Q&A: Steve Byrne of 'Sullivan & Son'
Comedian and actor brings unique brand of humor to new TBS sitcom
Comedian Steve Byrne has a subtle confidence.
Perhaps it's because he knows his brand of comedy and perspective -- a Pittsburgh guy who is half Korean and half Irish -- is unparalleled in Hollywood. Byrne's uniqueness will become even more noticeable and appreciated when his new sitcom "Sullivan & Son" debuts on TBS tonight.
The show follows Steve (Byrne), a successful corporate attorney in New York, who decides to leave the rat race behind and return to his hometown of Pittsburgh to take over his dad's bar. Comedic superstar Vince Vaughn is one of the executive producers behind "Sullivan & Son" along with Peter Billingsley ("A Christmas Story").
Comparisons to "Cheers" are inevitable especially because the sitcom's show-runner, Rob Long, was an executive producer and writer on -- you guessed it -- "Cheers."
But Byrne, 37, said viewers will see the differences between the two shows with every week and added that "Sullivan & Son" is more of a 10-episode, buddy comedy that happens to be set in a bar. Byrne even casted his real-life buddies, fellow comedians Roy Wood Jr., Ahmed Ahmed and Owen Benjamin. "Sullivan & Son" also stars Dan Lauria ("The Wonder Years"), Jodi Long ("Beginners" and "All-American Girl") and Brian Doyle-Murray ("Groundhog Day").
Byrne recently chatted with MSN TV about his show, discussing everything from casting to Margaret Cho.
MSN TV: Your show is incredibly inclusive and diverse. Can you talk about that and why that was important to you?
Steve Byrne: The point of my stand-up comedy has always been inclusive. Being Korean and Irish, I never wanted to be an "Asian comedian" or just cater to one segment of the audience. The basis of my last hour special was about being an American. I don't look at myself as Korean or Irish. I've never been to Korea and I went to Ireland to get hammered on St. Patrick's Day and I don't really know much about (Ireland). The point of my standup has always been to be inclusive to everyone and not exclusive to anybody in particular and I think it's the same with the show. My show is diverse without ever being about diversity. Nowadays, you turn on the TV and you're kind of hammered with diversity. Every beer commercial's got three white guys and one black guy. It's crazy to me. This is actually a group of guys who are my real friends -- Owen, Ahmed and Roy. We all met each other doing standup comedy so when I was writing the script with Rob Long, I wrote these characters based on Owen, Ahmed and Roy and I never in a million years thought they would get cast. But it happens to be that way. And then you take into consideration we've got my friends, there's a family aspect and then you have a few folks who are older that chime in with their crazy thoughts as well. So, it really is a diverse cast and it skews all demographics in this country but it is also reflective of what you would see in a neighborhood bar. You see people of all ages, of all racial backgrounds hanging out collectively in a place that just happens to be an Island of Misfit Toys. The characters all get along really well and they're all trying to help each other get through life and some really crazy scenarios and situations.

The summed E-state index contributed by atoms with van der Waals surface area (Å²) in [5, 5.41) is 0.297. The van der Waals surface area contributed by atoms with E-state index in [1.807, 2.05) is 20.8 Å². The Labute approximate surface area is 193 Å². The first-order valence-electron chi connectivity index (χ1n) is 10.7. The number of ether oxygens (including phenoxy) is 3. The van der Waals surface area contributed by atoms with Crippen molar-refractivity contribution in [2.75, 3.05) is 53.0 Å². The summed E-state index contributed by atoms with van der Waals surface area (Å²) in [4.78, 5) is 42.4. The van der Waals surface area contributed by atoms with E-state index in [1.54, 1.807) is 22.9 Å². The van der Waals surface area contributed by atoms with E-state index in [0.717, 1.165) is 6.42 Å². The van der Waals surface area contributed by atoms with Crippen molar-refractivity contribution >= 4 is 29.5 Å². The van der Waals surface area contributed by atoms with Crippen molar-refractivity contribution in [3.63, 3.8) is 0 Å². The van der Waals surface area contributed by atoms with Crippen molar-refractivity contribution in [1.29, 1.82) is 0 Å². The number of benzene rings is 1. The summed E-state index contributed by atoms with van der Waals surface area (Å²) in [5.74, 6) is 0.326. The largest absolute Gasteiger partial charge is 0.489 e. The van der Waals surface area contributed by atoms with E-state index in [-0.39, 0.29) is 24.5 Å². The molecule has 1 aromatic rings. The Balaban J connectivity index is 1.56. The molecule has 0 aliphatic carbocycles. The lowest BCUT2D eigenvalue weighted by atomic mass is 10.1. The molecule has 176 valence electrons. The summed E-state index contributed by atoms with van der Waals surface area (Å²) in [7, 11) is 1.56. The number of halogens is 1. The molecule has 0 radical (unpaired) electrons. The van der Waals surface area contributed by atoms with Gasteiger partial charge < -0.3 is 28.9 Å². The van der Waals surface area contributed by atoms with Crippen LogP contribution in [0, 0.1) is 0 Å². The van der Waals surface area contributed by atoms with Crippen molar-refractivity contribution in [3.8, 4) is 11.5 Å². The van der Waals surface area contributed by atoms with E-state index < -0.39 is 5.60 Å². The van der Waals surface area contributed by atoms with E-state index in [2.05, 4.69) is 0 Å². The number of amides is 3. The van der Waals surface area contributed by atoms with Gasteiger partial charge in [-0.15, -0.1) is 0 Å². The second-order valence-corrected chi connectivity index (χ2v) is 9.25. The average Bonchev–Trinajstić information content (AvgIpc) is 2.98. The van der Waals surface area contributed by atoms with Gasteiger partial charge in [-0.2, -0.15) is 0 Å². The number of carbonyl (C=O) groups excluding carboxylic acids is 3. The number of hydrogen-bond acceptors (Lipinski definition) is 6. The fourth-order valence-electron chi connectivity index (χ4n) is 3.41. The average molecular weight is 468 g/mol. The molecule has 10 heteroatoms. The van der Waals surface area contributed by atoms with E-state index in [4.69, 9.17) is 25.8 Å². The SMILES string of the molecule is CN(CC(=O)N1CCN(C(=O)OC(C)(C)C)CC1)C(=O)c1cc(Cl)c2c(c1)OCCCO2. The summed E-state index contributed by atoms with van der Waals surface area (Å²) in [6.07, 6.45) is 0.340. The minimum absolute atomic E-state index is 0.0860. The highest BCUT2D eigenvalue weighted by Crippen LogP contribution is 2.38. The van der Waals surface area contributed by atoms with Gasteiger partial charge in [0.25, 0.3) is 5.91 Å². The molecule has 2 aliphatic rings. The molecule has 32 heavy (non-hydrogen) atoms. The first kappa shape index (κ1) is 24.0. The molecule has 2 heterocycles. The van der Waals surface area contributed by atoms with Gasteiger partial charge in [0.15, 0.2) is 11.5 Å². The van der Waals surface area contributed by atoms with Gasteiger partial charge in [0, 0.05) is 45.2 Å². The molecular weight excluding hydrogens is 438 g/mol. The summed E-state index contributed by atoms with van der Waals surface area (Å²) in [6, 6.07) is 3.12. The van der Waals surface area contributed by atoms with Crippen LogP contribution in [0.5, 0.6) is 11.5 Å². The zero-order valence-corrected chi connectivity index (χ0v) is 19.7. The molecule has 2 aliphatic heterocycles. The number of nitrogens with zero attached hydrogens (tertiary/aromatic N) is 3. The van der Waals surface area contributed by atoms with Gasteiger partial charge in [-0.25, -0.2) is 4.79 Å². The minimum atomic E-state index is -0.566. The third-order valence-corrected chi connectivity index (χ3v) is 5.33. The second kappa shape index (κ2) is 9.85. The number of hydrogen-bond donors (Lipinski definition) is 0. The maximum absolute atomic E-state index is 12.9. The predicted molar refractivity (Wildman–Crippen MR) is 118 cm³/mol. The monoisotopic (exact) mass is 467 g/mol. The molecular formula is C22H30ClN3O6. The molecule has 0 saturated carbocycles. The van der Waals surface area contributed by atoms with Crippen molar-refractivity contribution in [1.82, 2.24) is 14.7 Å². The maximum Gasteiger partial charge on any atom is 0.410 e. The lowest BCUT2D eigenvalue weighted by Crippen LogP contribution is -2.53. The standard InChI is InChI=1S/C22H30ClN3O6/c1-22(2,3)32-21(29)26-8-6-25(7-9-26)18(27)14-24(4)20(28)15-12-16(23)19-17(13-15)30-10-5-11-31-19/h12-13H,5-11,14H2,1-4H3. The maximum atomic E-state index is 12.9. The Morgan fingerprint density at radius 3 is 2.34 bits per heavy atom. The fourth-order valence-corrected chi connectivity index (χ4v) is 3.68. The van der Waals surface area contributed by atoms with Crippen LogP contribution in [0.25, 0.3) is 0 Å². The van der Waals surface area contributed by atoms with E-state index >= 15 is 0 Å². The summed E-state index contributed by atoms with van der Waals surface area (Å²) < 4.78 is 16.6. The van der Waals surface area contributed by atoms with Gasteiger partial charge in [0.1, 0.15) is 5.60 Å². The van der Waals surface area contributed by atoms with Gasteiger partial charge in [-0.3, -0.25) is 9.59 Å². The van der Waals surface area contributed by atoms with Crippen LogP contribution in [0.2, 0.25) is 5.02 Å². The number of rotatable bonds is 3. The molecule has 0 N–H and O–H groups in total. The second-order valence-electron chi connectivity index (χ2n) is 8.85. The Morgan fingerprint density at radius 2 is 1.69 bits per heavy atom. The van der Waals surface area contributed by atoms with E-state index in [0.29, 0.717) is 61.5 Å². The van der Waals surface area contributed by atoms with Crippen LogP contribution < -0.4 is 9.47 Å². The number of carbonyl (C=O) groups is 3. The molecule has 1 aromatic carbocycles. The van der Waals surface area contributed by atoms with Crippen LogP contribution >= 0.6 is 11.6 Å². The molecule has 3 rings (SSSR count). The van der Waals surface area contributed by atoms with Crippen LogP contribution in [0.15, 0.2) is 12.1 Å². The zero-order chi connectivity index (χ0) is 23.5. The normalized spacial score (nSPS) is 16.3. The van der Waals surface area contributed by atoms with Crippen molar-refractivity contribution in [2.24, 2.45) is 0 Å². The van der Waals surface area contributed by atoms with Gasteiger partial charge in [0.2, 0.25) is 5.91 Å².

Right. How do you make that feel natural?
You write about what you know. That's what I've always heard. So, I wrote my mom (played by Jodi Long) like my real mom in real life. She's really money conscious. My dad is a great guy, he's got a bartender's ear. He likes popping open beers and telling stories and he's very outgoing. And the guys are the guys in the show. They're just awesome. Everyday I walk on the set, I feel very blessed and fortunate that this is work for me. It's not work. It's great.
Were you a fan of "Cheers" and what do you think about the comparisons?
I think the comparisons are inevitable because if people see a bar, they're going to think "Cheers." But that tells you how iconic of a show that was that the correlation is still there and it's been almost 20 years since that show went off the air. No show has taken that helm since. People also compare "It's Always Sunny in Philadelphia" to "Cheers" because it's another bar show. Once they see the advertisements, they're going to think that but once they see an actual episode of "Sullivan & Son," they're not going to think that at all. It's so different. The characters are completely different and the situations are completely different. And our bar is more blue collar and beat up and those are the kinds of bars I prefer. People in Pittsburgh and other Midwest cities like Detroit, Chicago and Cleveland -- all the places that are not New York and Los Angeles -- will appreciate this show. This is where we are as a country and this is where we're headed. We have a black president. Things are not as segregated as they once were.
This is the first sitcom with a Korean-American star since Margaret Cho's "All-American Girl," and that went off the air back in 1995. I'm sure that wasn't part of the conversation when you pitched the show but is that something that crosses your mind?
I've thought about it. I used to do a tour with Bobby Lee and Ken Jeong (called the "Kims of Comedy") and Margaret Cho is an idol of ours. When we were growing up, she had a show. Even though it was just one season, and the show wasn't successful, what was successful was seeing an Asian on television that didn't have an accent and wasn't doing Kung Fu. She spoke English. It was cool. And for that, we all look up to her. We all owe her. I hope to service the community but at the end of the day, I'm not making this a show for Asians. I'm making this a show for all of America. It gets better and better and funnier and funnier with every week.
"Sullivan & Son" premieres Thursday, July 19, at 10 p.m. ET/PT on TBS.